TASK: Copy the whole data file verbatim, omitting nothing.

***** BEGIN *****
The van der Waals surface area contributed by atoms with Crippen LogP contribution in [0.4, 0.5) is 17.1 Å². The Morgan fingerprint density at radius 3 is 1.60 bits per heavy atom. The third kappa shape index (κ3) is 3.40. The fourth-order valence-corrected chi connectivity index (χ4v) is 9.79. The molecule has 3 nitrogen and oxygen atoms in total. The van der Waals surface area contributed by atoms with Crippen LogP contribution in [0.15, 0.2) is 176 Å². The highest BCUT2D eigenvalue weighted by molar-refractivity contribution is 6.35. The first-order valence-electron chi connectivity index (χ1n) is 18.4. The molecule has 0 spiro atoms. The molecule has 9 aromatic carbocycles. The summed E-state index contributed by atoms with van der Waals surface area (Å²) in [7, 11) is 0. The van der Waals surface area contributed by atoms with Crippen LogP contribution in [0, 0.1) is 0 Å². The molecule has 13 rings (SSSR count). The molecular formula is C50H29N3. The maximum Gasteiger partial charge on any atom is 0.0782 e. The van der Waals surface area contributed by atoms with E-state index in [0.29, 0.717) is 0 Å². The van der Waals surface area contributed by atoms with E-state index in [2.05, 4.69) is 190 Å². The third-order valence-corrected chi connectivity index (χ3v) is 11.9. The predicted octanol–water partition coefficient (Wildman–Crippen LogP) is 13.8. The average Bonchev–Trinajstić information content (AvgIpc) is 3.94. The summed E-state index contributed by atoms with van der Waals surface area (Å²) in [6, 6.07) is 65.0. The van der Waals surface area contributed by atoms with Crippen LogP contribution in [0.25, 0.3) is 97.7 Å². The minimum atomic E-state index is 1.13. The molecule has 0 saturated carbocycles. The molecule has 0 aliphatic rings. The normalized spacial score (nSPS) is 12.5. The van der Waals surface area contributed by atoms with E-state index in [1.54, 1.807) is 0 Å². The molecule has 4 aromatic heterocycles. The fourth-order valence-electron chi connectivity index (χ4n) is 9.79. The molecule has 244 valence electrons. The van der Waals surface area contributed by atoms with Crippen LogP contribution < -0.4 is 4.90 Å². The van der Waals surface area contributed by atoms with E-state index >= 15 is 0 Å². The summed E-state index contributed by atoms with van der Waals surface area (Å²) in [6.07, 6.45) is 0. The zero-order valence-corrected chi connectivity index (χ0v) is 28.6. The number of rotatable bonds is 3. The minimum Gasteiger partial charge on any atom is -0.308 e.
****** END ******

The van der Waals surface area contributed by atoms with Crippen LogP contribution in [0.4, 0.5) is 17.1 Å². The Morgan fingerprint density at radius 3 is 1.60 bits per heavy atom. The third kappa shape index (κ3) is 3.40. The fourth-order valence-corrected chi connectivity index (χ4v) is 9.79. The molecule has 3 nitrogen and oxygen atoms in total. The van der Waals surface area contributed by atoms with Crippen LogP contribution in [0.15, 0.2) is 176 Å². The highest BCUT2D eigenvalue weighted by molar-refractivity contribution is 6.35. The first-order valence-electron chi connectivity index (χ1n) is 18.4. The molecule has 0 spiro atoms. The molecule has 9 aromatic carbocycles. The summed E-state index contributed by atoms with van der Waals surface area (Å²) in [7, 11) is 0. The van der Waals surface area contributed by atoms with Crippen LogP contribution in [0, 0.1) is 0 Å². The molecule has 13 rings (SSSR count). The molecular formula is C50H29N3. The maximum Gasteiger partial charge on any atom is 0.0782 e. The van der Waals surface area contributed by atoms with E-state index in [0.29, 0.717) is 0 Å². The van der Waals surface area contributed by atoms with E-state index in [2.05, 4.69) is 190 Å². The third-order valence-corrected chi connectivity index (χ3v) is 11.9. The predicted octanol–water partition coefficient (Wildman–Crippen LogP) is 13.8. The average Bonchev–Trinajstić information content (AvgIpc) is 3.94. The summed E-state index contributed by atoms with van der Waals surface area (Å²) in [6, 6.07) is 65.0. The van der Waals surface area contributed by atoms with Crippen LogP contribution in [0.25, 0.3) is 97.7 Å². The minimum atomic E-state index is 1.13. The molecule has 0 saturated carbocycles. The molecule has 0 aliphatic rings. The normalized spacial score (nSPS) is 12.5. The van der Waals surface area contributed by atoms with E-state index in [1.54, 1.807) is 0 Å². The molecule has 4 aromatic heterocycles. The fourth-order valence-electron chi connectivity index (χ4n) is 9.79. The molecule has 244 valence electrons. The van der Waals surface area contributed by atoms with Crippen LogP contribution < -0.4 is 4.90 Å². The van der Waals surface area contributed by atoms with E-state index >= 15 is 0 Å². The summed E-state index contributed by atoms with van der Waals surface area (Å²) in [6.07, 6.45) is 0. The zero-order valence-corrected chi connectivity index (χ0v) is 28.6. The number of rotatable bonds is 3. The minimum Gasteiger partial charge on any atom is -0.308 e.